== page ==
Judaism.—The Jews, known to the Chinese as those who “take out the sinew,” from their peculiar method of preparing meat, are said by some to have reached China, and to have founded a colony in Honan, shortly after the Captivity, carrying the Pentateuch with them. Three inscriptions on stone tablets are still extant, dated 1489, 1512, and 1663, respectively. The first says the Jews came to China during the Sung dynasty; the second, during the Han dynasty; and the third, during the Chou dynasty. The first is probably the correct account. We know that the Jews built a synagogue at K’ai-feng Fu in A.D. 1164, where they were discovered by Ricci in the seventeenth century, and where, in 1850, there were still to be found traces of the old faith, now said to be completely effaced.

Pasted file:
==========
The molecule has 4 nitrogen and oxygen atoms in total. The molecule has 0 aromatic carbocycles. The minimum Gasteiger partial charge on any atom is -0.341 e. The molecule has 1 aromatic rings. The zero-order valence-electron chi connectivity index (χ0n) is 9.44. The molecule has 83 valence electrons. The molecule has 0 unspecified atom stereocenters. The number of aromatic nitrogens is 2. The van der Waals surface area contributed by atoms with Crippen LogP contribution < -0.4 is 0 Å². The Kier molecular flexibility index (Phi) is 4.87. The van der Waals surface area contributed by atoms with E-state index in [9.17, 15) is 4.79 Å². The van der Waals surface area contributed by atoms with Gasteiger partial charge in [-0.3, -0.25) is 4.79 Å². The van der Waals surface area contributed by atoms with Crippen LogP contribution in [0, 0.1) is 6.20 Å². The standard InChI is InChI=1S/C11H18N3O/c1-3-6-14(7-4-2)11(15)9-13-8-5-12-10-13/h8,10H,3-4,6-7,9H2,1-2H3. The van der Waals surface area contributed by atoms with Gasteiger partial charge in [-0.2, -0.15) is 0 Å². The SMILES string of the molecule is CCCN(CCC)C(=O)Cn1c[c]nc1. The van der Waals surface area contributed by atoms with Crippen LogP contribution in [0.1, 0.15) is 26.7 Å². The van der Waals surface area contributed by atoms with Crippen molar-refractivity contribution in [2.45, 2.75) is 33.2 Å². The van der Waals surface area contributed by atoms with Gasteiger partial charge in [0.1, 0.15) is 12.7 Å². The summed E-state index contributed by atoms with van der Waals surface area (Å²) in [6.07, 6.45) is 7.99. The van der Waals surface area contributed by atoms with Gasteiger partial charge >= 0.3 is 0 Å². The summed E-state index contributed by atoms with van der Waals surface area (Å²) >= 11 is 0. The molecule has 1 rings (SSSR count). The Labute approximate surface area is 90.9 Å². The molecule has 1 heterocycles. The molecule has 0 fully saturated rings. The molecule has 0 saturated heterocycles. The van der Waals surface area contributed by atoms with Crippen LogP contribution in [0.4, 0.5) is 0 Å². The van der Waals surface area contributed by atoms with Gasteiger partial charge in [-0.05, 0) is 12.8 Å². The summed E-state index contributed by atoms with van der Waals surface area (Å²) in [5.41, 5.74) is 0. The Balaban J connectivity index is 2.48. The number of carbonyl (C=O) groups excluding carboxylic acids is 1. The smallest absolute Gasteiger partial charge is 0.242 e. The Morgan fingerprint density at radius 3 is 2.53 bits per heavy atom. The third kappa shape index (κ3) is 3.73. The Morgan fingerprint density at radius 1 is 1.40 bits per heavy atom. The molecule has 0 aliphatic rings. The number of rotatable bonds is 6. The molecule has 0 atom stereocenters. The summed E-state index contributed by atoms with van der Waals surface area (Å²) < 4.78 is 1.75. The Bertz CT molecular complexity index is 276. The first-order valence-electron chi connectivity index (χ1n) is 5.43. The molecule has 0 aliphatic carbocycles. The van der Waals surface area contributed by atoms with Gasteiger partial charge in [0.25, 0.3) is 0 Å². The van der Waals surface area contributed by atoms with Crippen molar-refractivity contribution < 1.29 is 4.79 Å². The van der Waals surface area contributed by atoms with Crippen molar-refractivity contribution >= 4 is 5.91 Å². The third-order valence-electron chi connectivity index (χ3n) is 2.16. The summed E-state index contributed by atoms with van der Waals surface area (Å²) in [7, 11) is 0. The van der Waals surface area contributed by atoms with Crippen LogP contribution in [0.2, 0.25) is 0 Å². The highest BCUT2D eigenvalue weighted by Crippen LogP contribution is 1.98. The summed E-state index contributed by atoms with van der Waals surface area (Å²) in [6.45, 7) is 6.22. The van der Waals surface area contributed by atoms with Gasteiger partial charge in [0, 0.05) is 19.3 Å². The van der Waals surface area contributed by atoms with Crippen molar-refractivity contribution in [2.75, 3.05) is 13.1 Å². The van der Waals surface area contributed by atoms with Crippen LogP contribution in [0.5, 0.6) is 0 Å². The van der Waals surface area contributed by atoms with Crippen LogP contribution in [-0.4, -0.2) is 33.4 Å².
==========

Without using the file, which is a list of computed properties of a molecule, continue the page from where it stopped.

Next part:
Christianity.—With the advent of the Jesuit Fathers in the sixteenth century, and of the Protestant missionaries, Marshman and Morrison, in 1799 and 1807 respectively, we pass gradually down to the present day, where we may well pause and look around to see what remains to the modern Chinese of their ancient faiths. It is scarcely too much to say that all idea of the early God of their forefathers has long since ceased to vivify their religious instincts, though the sacrifices to God and to Earth are still annually performed by the Emperor. Ancestor-worship, and the cult of Confucius, are probably very much what they were many hundreds of years ago; while Taoism, once a pure philosophy, is now a corrupt religion. As to alien faiths, the Buddhism of China would certainly not be recognised by the Founder of Buddhism in India; Mahometanism is fairly flourishing; Christianity is still bitterly opposed.